RICHMOND, Va. -- More than three weeks after a catastrophic fire destroyed William Fox Elementary School, a proposed plan for how students and staff could proceed has been unveiled.
“I’m feeling relieved," said Fox PTA President, Katie Ricard, after learning about the plan. "I’m feeling excited.”
Ricard said she looks forward to telling her two children when they can potentially be physically in a classroom again. Her boys and the hundreds of other students have been logging into class virtually since the fire.
Ricard said many parents were becoming increasingly stressed and frustrated as the weeks went by with no solid timeline, but after expressing their concerns to Richmond Schools Superintendent, Jason Kamras, they feel more secure.
“Parents really told Superintendent Kamras that we needed to know what the plan was, and we needed to know it now," she said. “What he released yesterday was an acknowledgement of our concerns.”
According to documents posted by Kamras ahead of a Monday night school board meeting, Kamras is proposing to shift students and staff from virtual learning to in-person instruction at First Baptist Church on Monument Avenue in the coming weeks. First Baptist has already been offering space for dozens of students during virtual learning.
“We said, you know, we have space, if you want to come and you want to be here, we would love to open our arms and our doors and welcome you in," said Dr. Allison Collier, an associate pastor with First Baptist.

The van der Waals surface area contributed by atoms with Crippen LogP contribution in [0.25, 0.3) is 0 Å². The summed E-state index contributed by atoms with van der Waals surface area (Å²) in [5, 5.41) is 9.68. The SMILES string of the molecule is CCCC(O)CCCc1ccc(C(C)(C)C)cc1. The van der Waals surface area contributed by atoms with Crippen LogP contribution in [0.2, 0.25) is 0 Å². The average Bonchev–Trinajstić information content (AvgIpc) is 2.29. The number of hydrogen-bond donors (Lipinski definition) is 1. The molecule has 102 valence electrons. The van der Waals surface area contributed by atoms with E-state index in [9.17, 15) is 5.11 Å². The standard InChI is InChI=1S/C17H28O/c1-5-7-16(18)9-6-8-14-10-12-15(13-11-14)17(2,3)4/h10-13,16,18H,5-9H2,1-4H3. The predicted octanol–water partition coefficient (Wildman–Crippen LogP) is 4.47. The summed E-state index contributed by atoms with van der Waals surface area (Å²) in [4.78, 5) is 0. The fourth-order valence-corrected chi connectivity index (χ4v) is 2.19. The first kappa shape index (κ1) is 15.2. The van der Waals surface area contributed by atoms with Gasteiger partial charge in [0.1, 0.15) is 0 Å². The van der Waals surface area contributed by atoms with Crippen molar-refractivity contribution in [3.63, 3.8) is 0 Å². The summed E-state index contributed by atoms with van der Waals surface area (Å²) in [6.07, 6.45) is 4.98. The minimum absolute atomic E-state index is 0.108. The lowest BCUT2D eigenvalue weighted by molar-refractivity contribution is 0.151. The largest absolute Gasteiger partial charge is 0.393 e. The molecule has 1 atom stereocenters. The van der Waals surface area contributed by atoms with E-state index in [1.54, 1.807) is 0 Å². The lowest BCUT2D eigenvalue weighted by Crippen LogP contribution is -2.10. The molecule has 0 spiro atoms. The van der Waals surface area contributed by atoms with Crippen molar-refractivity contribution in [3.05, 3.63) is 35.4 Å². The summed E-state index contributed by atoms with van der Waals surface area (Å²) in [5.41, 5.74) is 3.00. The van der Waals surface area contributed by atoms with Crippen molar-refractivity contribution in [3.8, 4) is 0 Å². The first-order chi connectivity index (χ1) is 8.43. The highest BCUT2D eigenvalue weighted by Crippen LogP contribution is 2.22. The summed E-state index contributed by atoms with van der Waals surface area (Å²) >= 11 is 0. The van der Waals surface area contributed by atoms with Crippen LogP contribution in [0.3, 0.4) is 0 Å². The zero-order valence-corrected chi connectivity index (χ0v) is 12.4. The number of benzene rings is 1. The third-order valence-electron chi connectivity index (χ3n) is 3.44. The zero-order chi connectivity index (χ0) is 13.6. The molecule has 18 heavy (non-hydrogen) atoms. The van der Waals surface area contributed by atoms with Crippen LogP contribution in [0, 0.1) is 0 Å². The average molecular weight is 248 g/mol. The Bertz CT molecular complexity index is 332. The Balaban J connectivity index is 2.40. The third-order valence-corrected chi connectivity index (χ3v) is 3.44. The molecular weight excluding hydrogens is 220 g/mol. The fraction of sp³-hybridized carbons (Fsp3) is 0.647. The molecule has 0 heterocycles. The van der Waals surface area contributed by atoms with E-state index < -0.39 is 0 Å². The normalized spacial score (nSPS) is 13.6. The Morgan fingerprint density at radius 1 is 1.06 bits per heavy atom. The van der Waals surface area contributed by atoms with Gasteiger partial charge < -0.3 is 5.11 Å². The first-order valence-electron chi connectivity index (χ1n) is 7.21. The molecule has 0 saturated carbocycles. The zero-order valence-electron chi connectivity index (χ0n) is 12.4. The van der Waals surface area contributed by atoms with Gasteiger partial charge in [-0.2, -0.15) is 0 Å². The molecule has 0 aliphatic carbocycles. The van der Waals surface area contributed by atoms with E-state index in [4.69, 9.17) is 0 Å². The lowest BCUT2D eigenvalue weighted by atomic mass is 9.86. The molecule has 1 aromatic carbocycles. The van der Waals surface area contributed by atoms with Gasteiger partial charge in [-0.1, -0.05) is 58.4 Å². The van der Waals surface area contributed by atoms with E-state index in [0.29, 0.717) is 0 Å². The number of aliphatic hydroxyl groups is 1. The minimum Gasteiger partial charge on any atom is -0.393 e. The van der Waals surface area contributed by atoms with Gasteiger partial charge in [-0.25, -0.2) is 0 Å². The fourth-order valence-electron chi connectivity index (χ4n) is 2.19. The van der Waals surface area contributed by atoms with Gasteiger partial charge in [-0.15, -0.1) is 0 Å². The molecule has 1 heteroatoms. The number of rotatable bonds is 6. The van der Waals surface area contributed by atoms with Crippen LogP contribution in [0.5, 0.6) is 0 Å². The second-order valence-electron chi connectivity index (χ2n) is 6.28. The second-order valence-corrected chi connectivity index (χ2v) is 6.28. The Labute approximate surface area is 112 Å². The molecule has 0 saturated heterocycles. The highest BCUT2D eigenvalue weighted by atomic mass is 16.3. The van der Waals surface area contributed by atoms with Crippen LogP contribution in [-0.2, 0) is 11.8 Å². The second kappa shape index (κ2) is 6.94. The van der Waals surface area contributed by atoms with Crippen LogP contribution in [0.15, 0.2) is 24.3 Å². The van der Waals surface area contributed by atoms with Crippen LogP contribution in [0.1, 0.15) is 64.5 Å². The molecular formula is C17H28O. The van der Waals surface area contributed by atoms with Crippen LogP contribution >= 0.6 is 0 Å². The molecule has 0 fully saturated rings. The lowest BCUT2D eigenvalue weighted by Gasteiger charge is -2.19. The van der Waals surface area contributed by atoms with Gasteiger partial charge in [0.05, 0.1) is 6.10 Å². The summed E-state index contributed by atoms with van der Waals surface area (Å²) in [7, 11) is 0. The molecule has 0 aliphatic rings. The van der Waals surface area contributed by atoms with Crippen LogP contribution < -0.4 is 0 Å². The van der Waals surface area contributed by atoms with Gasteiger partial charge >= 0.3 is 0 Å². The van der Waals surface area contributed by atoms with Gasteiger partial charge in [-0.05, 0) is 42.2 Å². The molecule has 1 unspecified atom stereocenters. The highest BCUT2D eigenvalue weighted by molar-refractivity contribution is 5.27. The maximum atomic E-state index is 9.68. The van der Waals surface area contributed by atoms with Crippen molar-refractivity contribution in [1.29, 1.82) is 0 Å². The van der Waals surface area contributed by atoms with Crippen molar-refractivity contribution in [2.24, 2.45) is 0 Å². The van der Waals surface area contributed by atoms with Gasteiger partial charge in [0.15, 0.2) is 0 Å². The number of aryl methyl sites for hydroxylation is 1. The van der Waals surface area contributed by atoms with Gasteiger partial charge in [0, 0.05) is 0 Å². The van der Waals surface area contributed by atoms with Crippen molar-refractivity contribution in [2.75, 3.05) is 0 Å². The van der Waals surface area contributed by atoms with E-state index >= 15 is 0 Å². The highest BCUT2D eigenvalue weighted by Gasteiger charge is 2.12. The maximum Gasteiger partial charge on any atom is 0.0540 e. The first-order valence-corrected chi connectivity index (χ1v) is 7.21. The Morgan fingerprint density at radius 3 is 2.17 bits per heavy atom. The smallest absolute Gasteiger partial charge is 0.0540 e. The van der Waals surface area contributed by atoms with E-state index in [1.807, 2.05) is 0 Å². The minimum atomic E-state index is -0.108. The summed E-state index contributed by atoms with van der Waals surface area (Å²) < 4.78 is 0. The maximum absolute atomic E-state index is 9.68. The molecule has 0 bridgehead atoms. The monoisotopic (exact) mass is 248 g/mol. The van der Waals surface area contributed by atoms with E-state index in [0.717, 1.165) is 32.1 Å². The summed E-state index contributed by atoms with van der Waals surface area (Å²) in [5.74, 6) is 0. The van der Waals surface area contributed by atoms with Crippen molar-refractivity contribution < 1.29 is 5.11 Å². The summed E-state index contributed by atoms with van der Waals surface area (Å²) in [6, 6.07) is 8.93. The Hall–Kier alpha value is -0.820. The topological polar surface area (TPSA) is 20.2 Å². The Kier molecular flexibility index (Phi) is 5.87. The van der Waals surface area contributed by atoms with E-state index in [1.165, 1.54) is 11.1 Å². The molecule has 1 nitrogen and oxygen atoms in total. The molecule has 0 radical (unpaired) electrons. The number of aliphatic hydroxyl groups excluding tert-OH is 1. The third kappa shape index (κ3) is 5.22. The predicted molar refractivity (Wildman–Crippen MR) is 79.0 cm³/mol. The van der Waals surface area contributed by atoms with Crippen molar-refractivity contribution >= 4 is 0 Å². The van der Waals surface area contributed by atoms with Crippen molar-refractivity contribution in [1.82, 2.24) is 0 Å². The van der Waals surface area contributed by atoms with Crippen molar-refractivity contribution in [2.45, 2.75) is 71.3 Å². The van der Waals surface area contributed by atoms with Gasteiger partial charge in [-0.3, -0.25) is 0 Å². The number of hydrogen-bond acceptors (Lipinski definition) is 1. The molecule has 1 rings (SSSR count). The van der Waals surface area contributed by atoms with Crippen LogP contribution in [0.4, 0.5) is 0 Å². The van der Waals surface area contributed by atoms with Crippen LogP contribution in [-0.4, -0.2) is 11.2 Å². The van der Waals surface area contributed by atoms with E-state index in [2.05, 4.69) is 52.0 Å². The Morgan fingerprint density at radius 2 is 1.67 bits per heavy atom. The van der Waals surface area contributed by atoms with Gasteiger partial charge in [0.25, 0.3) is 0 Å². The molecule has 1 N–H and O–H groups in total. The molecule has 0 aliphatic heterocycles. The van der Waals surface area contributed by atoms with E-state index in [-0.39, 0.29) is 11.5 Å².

On Sunday, she showed CBS 6 Sunday school classrooms that would be transformed into K-5 classrooms for 358 students.
“Fox has 24 homerooms," Collier said. "We would actually be offering space to cover every individual classroom as well as spaces for their administration, their nurses, their counselors.”
The church also has a gymnasium for physical education instruction, a playground, and a dining hall. Lunches would be provided by Fox staff off-site and brought to the church. Collier said the church team is also coordinating with RPS' Department of Transportation on buses.
She said the church will not charge RPS rent but is requesting that the district covers other expenses.
“There are about $5,000 in overhead costs that we know will incur," she said. "And we've simply asked that RPS would address that need as well as any increase in utilities.”
Kamras is recommending for classes to begin March 21 and last until renovations at Clark Springs Elementary are complete. The administration is hoping that work will be done by April 19. Then RPS will survey parents to see if they'd like to continue at First Baptist through the remainder of the school year or switch to Clark Springs.
The plans come after a majority of Fox families said they would prefer to end virtual learning as quickly as possible while teachers remained almost evenly split.
“We surveyed our families last week," Ricard said. "Overwhelmingly, they wanted to return in person, so I'm really excited that they have this option, because I know it's been a lot on all of us.”
Ricard also penned a letter to school board members expressing concern that First Baptist will not be able to offer an aftercare program which she said many working parents utilized.
"We encourage the board to utilize every additional resource necessary, which may include cooperation with the city, to create an aftercare and transportation solution for our families," she wrote in a statement on behalf of the PTA.
Another concern of Ricard's is that kindergarten enrollment will suffer as a result of what she calls a "lack of progress" to renovate and clean up Clark Springs and Fox.
"We're worried about our kindergarten families," Ricard said. "We want them to know that the PTA is here. We want to make Fox a beautiful community for their kindergarteners just like it was for ours, but that is why we want the board and the superintendent to really send a strong message that there is a plan for Fox going forward."
Kamras' plan will be presented to the school board during a meeting at John Marshall High School Monday at 6 p.m.
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